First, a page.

• Emacs

I use because its pretty. It is the first editor I used where i did not want to immediately change the colors. But truly atom is one of the more extensible editors out there. It was also built using html, css, and javascript. You can inspect this by opening the Developer Tools: View > Toggle Developer Tools menu, or by using the cmd-alt-i or ctrl-alt-i.


  1. Download Atom
  2. Install Atom with all the default options
    1. Windows note: You may need to rename the downloaded file to have a .exe extension
  3. Open Atom

Configure Atom

Atom has a ton of configurations that can be installed. We are going to install a few that will help us get started.

Snippets | Keymap MAC | Keymap WIN | Config


  1. Open the Atom menu and select Preferences
  2. Click Open Config Folder
  3. Replace the content in each file with the appropriate content from above
  4. Close the config window


  1. Open the File menu and select Settings
  2. Click Open Config Folder
  3. Replace the content in each file with the appropriate content from above
  4. Close the config window

Code Quality Tools

Atom allows its functionality to be extended the the installation of Packages. Packages can be used for many things, but our main use for them now is to aid in the writing of clean and syntactically correct code.

  1. We need to open our Atom Settings again (you just did that).
  2. Click Packages
    • These are the packages that are already installed in our editor
    • Each one of them has settings that you can go into but for the core packages is usually good to leave them alone
  3. Click + Install and lets install these packages
    • editorconfig
    • linter
    • linter-standard-js
    • linter-htmlhint
    • linter-stylelint

OS Tweaks

We do a lot of things with files that normal users don't need to see. A lot of files on your computers are hidden to prevent people from breaking stuff. Its required that we see these files. It is also super important that we show file extensions too.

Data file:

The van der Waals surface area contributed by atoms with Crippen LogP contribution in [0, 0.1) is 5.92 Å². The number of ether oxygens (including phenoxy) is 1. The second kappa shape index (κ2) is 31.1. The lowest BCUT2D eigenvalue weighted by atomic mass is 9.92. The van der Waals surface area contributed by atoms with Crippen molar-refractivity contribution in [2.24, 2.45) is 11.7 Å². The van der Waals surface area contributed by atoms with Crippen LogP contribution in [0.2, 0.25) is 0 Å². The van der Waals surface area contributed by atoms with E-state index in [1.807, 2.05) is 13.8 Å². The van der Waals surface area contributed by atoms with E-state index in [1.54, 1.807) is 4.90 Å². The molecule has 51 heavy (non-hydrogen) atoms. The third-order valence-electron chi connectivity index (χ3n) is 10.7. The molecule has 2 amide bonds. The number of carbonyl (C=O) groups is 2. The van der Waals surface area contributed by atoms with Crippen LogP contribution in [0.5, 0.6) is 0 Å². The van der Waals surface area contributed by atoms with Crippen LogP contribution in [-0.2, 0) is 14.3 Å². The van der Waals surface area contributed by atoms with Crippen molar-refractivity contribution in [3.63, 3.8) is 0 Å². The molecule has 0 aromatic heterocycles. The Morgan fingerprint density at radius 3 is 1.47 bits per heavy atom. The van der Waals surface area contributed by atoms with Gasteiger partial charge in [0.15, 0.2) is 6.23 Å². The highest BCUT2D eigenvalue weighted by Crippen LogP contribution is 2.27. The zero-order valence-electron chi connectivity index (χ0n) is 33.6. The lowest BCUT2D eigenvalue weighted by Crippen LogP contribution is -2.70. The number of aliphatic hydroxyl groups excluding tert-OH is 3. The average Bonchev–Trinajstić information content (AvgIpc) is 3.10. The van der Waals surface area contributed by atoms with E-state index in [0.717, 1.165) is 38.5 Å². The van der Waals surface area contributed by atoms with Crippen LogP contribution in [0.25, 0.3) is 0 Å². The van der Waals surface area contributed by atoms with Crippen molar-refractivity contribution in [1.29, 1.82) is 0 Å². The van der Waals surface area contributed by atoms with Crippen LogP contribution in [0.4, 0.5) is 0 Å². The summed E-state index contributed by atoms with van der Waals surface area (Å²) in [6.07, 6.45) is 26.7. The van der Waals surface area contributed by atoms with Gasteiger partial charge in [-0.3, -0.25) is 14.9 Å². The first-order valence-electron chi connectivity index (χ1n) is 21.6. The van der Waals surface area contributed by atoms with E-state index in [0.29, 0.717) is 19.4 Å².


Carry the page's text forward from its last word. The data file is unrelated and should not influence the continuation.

1. Open your terminal
  2. defaults write AppleShowAllFiles TRUE
  3. Open Finder and Finder Preferences
  4. Click the Advanced tab
  5. Check Show all filename extensions


  1. Open your Explorer
  2. Press the alt button to bring up your menu options
  3. Open the Tools menu and select Folder Options
  4. Click the View tab at the top
  5. Under the Advanced settings there is a option for Hidden files and folders, select Show hidden files, folders, and drives
  6. Uncheck Hide extensions for known file types
  7. Click the Apply to Folders button
  8. Click Ok

Using your Terminal or Command Line

When most people think of programming a picture of the terminal may pop in ther head. It has the potential to be an intimidating tool but as a developer you will discover that you will not be able to live with you, and you will also realize it's not difficult to use at all.

Open your console. This is going to be a hands on exercise


  1. Mac: cmd + space Terminal
  2. Get your current directory pwd
  3. Get the name of the logged in user whoami
  4. List the content in your current directory ls
  5. Change you directory to your Desktop cd Desktop
  6. Make a new directory called New mkdir New
  7. Navigate into that directory cd New
  8. Create a new file called echo hello > test.txt
  9. Open this directory in Finder open .
  10. Go to the immediate parent directory cd ..
  11. Close the terminal exit


  1. Win: Start > Run Command Prompt
  2. Get your current directory cd
  3. Get the name of the logged in user whoami
  4. List the content in your current directory dir
  5. Change you directory to your Desktop cd Desktop
  6. Make a new directory called New mkdir New